If the federal government stays out and the EPA stays away.
Ohio was home to some of the nation's earliest oil and gas activity, with over 8.5 Tcf of gas and 1.14 billion barrels of oil produced since 1860. Until recently, oil and gas exploration and production has been primarily focused on sandstone and limestone formations such as the Clinton. However, technological breakthroughs that have unlocked shale potential in other states could make development of Ohio's Utica shale possible, reversing the recent trend of declining oil production in the state.
The Ohio Department of Natural Resources' Division of Geological Survey estimates the recoverable reserve potential of the Utica/Point Pleasant shale play in Ohio at between 1.96 billion to 8.2 billion BOE. The Utica shale play extends across Pennyslvania, New York and other U.S. states as well as Canada.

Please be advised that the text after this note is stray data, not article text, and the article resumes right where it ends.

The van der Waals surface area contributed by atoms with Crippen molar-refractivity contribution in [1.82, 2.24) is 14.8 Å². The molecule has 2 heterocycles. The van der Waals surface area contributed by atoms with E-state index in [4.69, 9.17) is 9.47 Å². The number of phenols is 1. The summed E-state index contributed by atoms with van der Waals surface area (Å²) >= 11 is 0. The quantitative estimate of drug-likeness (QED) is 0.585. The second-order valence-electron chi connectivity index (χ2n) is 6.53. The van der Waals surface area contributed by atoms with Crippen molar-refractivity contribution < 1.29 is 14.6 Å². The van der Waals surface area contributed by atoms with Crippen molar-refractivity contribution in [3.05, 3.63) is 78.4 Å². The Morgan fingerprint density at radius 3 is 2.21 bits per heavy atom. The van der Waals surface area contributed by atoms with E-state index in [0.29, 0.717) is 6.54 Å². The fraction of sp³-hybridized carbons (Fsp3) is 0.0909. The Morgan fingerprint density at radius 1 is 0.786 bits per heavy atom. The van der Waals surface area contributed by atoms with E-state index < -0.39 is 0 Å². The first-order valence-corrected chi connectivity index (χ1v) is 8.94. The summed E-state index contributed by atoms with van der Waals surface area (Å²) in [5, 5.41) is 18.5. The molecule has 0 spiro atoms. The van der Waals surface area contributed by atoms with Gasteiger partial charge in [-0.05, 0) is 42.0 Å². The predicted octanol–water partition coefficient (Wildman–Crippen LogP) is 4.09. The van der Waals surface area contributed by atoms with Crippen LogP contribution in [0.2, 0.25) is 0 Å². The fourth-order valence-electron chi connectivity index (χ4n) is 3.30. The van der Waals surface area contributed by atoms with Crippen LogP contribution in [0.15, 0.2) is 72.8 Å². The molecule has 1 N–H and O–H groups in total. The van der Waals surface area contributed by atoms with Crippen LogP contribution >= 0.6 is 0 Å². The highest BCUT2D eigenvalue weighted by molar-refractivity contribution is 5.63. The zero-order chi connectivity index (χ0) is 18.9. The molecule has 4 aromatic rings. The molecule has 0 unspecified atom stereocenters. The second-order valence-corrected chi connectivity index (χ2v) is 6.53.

Ohio's regulations now include some of the most advanced oil and gas laws following an update of the state's oil and gas permitting and drilling regulations last year, Mustine said.
"We've had hydraulic fracturing in Ohio for decades, and are very familiar with the process," Mustine said. [All the more reason for the EPA to come in and say they know better.]
The update, which was passed by the state's legislature as Senate Bill 165, updated some regulations covering hydraulic fracturing, including the requirement of disclosure of chemicals.